Posted on November 15, 2015

The Qatar Computing Research Institute (QCRI), one of Hamad bin Khalifa University (HBKU) three specialized national research institutes, has developed a custom keyboard for iOS that enables eyes-free, one-handed typing based on Braille and is suitable for both Arabic-speaking and English-speaking users. The BrailleEasy keyboard was launched by QCRI on Thursday November 12th, alongside representatives of Qatar Social and Cultural Center for the Blind (QSCCB), Al Noor Institute for the Blind, and MADA (Qatar Assistive Technology Center), each of which played an important role in the development of the application.

The app helps the visually impaired type quickly on touch-screen devices, a process that can otherwise be very cumbersome and slow. In general, touch-screen devices, such as smartphones, create many inconveniences for the visually impaired. Although operating systems offer basic accessibility options that help them navigate through menus on devices, typing still remains very slow. Since the end of 2014, iOS has offered a Braille-like keyboard that can speed up typing considerably.  However, it requires users to type with both hands.

HBKU’s QCRI have developed a custom keyboard that combines the comfort of one-handed typing with the speed of two-handed Braille-like typing. It is based on the original two-handed Braille writing system but has been transformed to enable one-handed typing, which results in a more comfortable use of a handheld device. With a simple adaption of transforming two-handed Brailling into two gestures, users can quickly learn how to use the BrailleEasy keyboard.

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“Smartphones and increasingly smartwatches are widely used in our day-to-day communication, which mostly is text based. For sighted people these devices are easy to use, for the blind this is not the case. Developing this Brailling app in close collaboration with the local community has been a very rewarding experience,” commented Dr. Stephan Vogel, Research Director of Arabic Research Technologies at QCRI, on the launch of the application.

Barbara Šepić, the main developer of the app, added: “Since it has primarily been developed for visually impaired users, the keyboard completely discards any kind of keys and even allows hand movements while typing. The keyboard also offers error correction.” “This application has been developed thanks to QCRI’s interest in collaborating with organizations for the blind and in particular we are very happy that they reached out to us,” said Faisal Moh. Al Kooheji, Chairman of QSCCB. “It will be very useful for blind users in Qatar, but also for blind people around the world. It’s particularly important for those blind people who only have the use of one hand, as they would otherwise have been unable to communicate using touchscreen technology.”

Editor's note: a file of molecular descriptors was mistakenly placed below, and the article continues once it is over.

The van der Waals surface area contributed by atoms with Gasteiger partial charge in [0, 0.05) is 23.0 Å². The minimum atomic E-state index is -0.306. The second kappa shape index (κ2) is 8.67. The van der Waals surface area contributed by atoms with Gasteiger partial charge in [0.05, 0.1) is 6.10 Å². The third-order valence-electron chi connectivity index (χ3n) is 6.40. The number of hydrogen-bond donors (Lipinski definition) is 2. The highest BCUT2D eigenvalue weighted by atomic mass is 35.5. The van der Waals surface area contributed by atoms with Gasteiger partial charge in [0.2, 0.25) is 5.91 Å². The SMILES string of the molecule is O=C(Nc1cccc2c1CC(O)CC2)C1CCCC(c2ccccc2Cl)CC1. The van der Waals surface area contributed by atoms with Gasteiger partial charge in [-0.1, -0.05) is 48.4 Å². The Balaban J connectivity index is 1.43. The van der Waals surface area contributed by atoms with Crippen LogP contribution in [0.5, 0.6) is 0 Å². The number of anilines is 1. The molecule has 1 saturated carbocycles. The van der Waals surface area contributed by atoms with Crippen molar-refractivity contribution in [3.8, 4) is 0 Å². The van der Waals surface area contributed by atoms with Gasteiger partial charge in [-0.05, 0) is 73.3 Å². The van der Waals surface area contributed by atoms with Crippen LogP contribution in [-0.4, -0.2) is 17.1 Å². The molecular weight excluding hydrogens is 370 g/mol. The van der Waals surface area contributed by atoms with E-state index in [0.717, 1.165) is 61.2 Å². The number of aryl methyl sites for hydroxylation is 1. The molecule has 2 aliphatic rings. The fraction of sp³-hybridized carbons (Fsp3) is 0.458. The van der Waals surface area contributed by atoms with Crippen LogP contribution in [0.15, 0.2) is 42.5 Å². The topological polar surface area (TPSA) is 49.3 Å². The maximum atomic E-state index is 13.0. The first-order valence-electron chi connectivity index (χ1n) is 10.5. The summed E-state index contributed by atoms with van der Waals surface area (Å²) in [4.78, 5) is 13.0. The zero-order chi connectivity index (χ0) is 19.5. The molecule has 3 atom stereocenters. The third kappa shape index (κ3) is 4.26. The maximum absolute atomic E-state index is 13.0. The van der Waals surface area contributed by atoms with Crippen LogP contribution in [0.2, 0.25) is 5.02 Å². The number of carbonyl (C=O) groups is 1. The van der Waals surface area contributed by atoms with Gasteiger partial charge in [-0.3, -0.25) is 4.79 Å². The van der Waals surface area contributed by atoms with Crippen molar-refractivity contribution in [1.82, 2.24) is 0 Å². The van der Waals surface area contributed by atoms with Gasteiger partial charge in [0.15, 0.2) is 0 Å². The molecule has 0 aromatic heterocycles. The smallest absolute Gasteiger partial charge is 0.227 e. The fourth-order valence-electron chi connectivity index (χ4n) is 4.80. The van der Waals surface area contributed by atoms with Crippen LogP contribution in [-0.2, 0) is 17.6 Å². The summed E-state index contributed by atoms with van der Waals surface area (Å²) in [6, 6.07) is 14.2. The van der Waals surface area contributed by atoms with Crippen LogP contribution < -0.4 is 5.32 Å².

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For users not accustomed to typing Braille or simply want to practice the use of the keyboard, a standalone application, the BrailleEasy-Tutor, offers instructions to master this new kind of typing. “This is such a novel idea. It’s a real accomplishment - there is no other application that allows you to use one hand to write Braille in one language, let alone two languages. I’m so proud that this has been developed in the Arab world,” commented Ikram Ahmed, from QSCCB, after demonstrating the new technology at Thursday’s launch.

The current version of BrailleEasy and its tutoring application run on iOS 8.0 or higher, are fully compatible with VoiceOver (Apple’s accessibility support for visually impaired), and already support English and Arabic. Dr. Ahmed Elmagarmid, Executive Director at QCRI, highlighted the value of such research, saying: “This type of research and its associated outcomes speak directly to what I am continually asking our researchers. Namely ‘How are we truly making a difference?’ and ‘Why does what we do matter?’ BrailleEasy responds directly to these questions by enabling visually-impaired people to connect more easily, and in a richer way, with society and their environment.”

QCRI tackles large-scale computing challenges that address national priorities for growth and development. Its multidisciplinary computing research is relevant to the needs of Qatar, the wider Arab region, and the world. The Institute performs cutting-edge research in areas such as Arabic language technologies, social computing, data analytics, distributed systems, cyber security and computational science and engineering.